Russia and Germany[ edit ] Only chapters 15 and 16 are devoted to the Eastern Frontand center on the Russian invasion of East Prussia and the German reaction to it, culminating in the Battle of Tannenbergwhere the Russian advance was stopped, decisively. In the chapters, Tuchman covers the series of errors, faulty plans, poor communications, and poor logistics, which, among other things, decidedly helped the French in the west.
Second, that is not going to stop me. The Guns of August is not only the most famous book written about World War I, it is one of the most famous history books on any topic whatsoever. Ten years ago, I tore through it during the weekend I was waiting for my bar exam results. A weekend, I hasten to add, with not a little anxiety and cocktail consumption.
I decided to read it again as part of my WWI centenary reading project to gauge if my vague, decade-ago recollections were correct.
This is an awesome book. In scarlet and blue and green and purple, three by three the sovereigns rode through the palace gates, with plumed helmets, gold braids, crimson sashes, and jeweled orders flashing in the sun.
After them came five heirs apparent, forty more imperial or royal high-nesses, seven queens — four dowager and three regent — and a scattering of special ambassadors from uncrowned countries. Together they represented seventy nations in the greatest assemblage of royalty and rank ever gathered in one place and, of its kind, the last.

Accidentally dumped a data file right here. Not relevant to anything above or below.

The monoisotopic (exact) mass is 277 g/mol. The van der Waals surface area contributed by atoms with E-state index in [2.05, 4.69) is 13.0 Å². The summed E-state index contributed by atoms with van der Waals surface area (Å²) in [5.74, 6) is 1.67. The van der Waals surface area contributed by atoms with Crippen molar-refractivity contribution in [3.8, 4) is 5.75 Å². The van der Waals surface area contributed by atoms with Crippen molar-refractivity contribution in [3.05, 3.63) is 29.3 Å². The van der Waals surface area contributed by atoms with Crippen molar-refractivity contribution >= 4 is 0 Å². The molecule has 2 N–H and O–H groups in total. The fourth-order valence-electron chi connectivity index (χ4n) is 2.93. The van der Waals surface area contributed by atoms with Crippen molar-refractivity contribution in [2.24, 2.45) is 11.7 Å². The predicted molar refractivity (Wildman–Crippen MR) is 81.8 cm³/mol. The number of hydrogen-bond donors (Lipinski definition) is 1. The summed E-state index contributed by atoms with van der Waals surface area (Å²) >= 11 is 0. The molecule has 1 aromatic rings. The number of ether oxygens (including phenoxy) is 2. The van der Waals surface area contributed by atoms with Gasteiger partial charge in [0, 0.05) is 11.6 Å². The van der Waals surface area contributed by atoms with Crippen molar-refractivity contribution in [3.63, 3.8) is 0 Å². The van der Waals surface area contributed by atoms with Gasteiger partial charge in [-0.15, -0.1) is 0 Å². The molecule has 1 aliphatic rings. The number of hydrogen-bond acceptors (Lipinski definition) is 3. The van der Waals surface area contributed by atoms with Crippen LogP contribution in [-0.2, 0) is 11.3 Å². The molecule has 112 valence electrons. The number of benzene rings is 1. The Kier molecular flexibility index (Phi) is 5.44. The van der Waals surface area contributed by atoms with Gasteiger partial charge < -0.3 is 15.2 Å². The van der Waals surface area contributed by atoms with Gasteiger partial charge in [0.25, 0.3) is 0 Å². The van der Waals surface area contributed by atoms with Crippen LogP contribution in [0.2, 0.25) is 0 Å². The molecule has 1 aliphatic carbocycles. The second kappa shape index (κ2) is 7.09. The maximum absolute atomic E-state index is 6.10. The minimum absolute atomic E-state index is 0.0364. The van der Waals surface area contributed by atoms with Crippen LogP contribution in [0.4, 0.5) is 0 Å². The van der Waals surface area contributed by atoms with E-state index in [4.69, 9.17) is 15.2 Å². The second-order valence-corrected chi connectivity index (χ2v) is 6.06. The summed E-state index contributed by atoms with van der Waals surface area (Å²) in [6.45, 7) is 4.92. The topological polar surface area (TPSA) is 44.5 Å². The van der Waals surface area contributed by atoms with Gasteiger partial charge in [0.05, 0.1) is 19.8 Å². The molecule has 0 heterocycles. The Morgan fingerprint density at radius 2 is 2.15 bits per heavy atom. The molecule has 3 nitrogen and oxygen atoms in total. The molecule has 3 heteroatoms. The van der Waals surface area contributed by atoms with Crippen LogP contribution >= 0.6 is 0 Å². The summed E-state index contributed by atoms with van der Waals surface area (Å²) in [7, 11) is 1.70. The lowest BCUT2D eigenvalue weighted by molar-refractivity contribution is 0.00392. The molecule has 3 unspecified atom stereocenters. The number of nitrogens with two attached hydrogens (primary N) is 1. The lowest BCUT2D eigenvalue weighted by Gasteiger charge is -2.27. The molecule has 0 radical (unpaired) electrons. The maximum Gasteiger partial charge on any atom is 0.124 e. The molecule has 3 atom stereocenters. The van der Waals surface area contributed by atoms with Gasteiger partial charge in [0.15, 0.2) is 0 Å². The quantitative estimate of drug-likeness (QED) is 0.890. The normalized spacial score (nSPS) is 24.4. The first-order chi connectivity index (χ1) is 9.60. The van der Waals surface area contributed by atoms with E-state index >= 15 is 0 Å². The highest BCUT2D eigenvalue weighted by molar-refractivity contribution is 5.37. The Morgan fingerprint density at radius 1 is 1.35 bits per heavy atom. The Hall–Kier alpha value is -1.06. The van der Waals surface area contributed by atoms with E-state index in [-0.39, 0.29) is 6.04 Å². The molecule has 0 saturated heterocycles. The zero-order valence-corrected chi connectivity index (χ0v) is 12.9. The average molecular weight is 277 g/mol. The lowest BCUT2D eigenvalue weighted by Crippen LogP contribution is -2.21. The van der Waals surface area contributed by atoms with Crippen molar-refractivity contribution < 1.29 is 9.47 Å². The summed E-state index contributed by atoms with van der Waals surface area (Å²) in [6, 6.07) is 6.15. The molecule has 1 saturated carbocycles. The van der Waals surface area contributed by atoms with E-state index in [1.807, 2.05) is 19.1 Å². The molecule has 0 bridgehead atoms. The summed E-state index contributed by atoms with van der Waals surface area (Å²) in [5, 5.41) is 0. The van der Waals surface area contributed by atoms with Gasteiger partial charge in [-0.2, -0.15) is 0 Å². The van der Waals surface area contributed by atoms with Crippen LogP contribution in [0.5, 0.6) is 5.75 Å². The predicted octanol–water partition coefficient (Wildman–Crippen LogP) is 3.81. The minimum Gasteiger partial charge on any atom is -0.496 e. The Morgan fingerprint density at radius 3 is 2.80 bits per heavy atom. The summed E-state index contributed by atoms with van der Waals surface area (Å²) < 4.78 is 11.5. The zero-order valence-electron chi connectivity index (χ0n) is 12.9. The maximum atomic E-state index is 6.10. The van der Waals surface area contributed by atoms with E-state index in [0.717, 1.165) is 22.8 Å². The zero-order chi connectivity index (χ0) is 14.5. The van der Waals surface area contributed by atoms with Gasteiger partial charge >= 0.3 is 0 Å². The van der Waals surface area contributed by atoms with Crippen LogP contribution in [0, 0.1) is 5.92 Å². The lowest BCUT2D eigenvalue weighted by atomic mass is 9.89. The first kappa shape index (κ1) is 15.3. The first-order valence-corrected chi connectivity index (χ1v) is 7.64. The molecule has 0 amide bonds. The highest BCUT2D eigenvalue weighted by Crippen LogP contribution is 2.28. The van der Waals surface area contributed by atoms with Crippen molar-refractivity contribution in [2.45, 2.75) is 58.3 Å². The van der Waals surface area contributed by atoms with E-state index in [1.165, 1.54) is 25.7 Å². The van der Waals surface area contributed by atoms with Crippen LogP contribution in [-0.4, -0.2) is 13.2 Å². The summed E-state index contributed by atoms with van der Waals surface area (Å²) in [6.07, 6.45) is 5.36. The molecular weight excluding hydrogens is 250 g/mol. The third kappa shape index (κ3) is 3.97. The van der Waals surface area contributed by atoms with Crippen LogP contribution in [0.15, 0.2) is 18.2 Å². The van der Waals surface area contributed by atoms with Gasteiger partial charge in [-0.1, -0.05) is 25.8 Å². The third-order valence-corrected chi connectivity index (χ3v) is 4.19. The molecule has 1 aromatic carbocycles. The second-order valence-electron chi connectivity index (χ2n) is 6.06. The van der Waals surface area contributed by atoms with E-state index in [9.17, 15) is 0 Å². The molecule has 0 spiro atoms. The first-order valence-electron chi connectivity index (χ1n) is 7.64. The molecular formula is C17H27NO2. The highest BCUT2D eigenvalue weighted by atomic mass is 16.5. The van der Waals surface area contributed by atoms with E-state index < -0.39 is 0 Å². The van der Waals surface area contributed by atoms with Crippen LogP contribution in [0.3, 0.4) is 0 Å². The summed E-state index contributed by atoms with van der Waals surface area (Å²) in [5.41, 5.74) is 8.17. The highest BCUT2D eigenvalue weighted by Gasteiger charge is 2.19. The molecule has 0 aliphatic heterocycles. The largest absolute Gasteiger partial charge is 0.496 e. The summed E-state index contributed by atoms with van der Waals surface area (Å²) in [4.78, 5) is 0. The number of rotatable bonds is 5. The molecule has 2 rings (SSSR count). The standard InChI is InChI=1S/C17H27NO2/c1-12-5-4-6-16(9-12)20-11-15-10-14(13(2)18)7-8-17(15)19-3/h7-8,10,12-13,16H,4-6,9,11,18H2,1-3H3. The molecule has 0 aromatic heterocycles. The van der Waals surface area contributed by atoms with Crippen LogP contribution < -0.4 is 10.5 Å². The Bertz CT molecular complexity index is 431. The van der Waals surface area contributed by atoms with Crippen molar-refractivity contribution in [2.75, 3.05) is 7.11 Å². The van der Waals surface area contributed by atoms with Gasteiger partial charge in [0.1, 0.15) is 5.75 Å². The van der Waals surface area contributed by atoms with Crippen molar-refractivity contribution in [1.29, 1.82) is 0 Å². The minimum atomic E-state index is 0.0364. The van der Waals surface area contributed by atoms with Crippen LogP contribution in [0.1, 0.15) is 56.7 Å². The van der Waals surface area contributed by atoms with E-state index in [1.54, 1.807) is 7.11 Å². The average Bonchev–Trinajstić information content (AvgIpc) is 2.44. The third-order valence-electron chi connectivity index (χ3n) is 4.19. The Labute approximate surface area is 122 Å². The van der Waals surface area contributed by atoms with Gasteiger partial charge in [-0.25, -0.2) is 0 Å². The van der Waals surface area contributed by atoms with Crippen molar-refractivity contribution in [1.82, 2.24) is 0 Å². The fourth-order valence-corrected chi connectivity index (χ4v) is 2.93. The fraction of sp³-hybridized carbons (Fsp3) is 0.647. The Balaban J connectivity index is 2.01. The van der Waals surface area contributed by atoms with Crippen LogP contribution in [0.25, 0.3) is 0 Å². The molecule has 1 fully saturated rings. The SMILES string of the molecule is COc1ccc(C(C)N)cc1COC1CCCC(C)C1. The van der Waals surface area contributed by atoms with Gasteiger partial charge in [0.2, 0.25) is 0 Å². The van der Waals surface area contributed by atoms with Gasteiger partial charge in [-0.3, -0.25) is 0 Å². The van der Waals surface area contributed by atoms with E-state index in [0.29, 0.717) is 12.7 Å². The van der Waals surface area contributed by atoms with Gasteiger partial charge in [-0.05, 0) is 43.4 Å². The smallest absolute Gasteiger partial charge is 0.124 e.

The next section covers the operational plans and purposes of the four main belligerents: Germany, wedded to the grand sweeping offensive devised by Schlieffen; France, haunted by defeat in the Franco-Prussian War; Great Britain, blessed with a mighty navy and small Regular Army; and Russia, the feared steamroller with legions in numbers like the stars.
Each of these nations had engaged a delicate balancing act in which old friends became enemies, old enemies became friends, and all sides seemed simultaneously convinced that war would never come and war had to come. The July Crisis is handled even faster. In a page in a half, Tuchman dispenses with a fraught month over which thousands of gallons of ink have been expended.